Stoneway rides sales increase
Parts distributor expects double-digit revenue jump, grows high-tech volumeAugust 17th, 2000
Selling electrical parts to contractors and manufacturers has kept the lights on at Stoneway Electric Supply Inc. for years, but a recent surge in sales has given the Spokane-based company an even brighter outlook.
Edward E. Ralph, CEO of the regional electrical-parts distributorship, says the company expects to post revenues this year in the mid-$90 million range, which would be about a 14 percent jump from last years $83 million. Last year, sales went up by a modest 3 percent.
Ralph attributes this years surge in revenue partly to the companys concerted effort to expand its sales to industrial plants and manufacturers, specifically those that buy robotics, computerized process controls, and other types of high-tech electrical devices.
Almost all of the industrial plants are upgrading the processes they have, says Ralph, who founded Stoneway Electric in 1974 with four other owners. Its continually evolving. We have the most popular (equipment), but theres always something new we need to get.
Despite the companys industrial push, its sales of parts to the construction industry have grown almost as rapidly as its sales to industrial customers, he says, and construction sales still account for 65 percent of the companys overall sales.
Even before this years surge in sales, Stoneway Electric had grown to become one of the 100 largest privately-held companies in Washington state, according to a list published in Seattles Puget Sound Business Journal last month. That publication ranks the states privately-held companies by annual revenue, and Stoneway tied for 91st as it debuted this year on the business newspapers annual list.
Also, Electrical Wholesaling magazine this year ranked the Spokane company as the 64th largest electrical distributor in the U.S.
Stoneway has a total of 13 branches and employs 216 workers after adding about 10 people in the past year.
Its lone branch here shares space with its corporate headquarters in a 30,000-square-foot building at 402 N. Perry, where the company employs about 40 workers. Six of the companys stores are located in the Seattle area, and the others are in Richland, Walla Walla, Wenatchee, and Moses Lake, Wash.; Sandpoint, Idaho; and Hermiston, Ore. Those outlets range in size from 12,000 square feet of floor space to 30,000 square feet. The Sandpoint outlet is called Idaho Electric Supply, but the rest of the stores use the Stoneway Electric name.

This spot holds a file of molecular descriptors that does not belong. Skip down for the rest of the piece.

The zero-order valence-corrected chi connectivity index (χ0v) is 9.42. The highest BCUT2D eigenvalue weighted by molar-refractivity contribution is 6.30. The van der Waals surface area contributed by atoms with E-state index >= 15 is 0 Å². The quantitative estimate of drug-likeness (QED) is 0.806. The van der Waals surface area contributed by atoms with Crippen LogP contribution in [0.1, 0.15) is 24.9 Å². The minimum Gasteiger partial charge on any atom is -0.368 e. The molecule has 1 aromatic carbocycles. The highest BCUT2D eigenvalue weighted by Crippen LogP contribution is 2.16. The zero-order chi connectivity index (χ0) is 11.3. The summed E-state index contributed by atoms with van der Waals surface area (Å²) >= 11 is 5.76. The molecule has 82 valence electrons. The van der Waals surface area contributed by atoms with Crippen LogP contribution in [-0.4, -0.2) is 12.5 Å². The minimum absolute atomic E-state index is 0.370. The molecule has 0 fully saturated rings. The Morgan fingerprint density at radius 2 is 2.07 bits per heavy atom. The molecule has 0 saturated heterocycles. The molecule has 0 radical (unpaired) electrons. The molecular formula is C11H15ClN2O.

The stores in Moses Lake and Hermiston have opened within the past year. The company is considering opening new stores in other cities within its trade area, such as Tacoma and Vancouver, Wash., but doesnt have any immediate plans for more outlets, Ralph says. The company hasnt ruled out opening a second store in the Spokane area, he says.
As this community grows, well grow with it, Ralph says.
Stoneway sells a wide range of products to electrical contractors, including control panels, lighting fixtures, wiring, and cabling. For some large construction jobs, Stoneway submits bids to supply needed electrical parts and equipment. For smaller jobs, contractors or subcontractors simply order goods from Stoneway as any other customer would do.
In another market niche, manufacturers and other industrial customers buy from Stoneway electrical supplies for their pieces of heavy equipment. Ralph says the company is a sole supplier for several large companies, including Kaiser Aluminum & Chemical Corp. and machinery manufacturer R.A. Pearson Co., of Spokane.
Although the company is based here, Stoneway has strong ties to the Seattle area. About 60 percent of its sales occur in Western Washington, and some of its corporate operations, including the office of Ralphs son, company President Edward J. Joe Ralph, are located there.
In fact, the elder Ralph and four partners opened the first Stoneway Electric store 26 years ago in Seattle, naming it after the streetStoneway Avenueon which that small, original store was located.
Early on, Ralph and his partners operated each store as a separate company, and Ralph himself, who had grown up in Spokane and had worked here in electrical-supply sales for years before helping start Stoneway, had been operating the branch here. In 1983, however, Ralph bought out his partners, who all were retiring, and began operating all of the stores through one company. It was about that time that Stoneway Electric established its corporate headquarters here.
The thing that Im proudest of is that our two original employees are still with me, says Ralph, who gradually is transitioning into retirement. He says Stoneway Electrics first employee, Jim Tobin, started as a purchaser for the company and now is vice president of purchasing and inventory. The companys second employee, Jack Lamb, started as a warehouse worker and now manages Stoneways Richland and Hermiston, Ore., stores.
In 1995, Stoneway established an employee stock ownership plan through which its employees now own one-third of the companys stock. When Ralph retireshe hasnt set an exact date to do so yethe plans to sell another third of the shares in the company to the employees. He says his son owns the other third of the companys stock.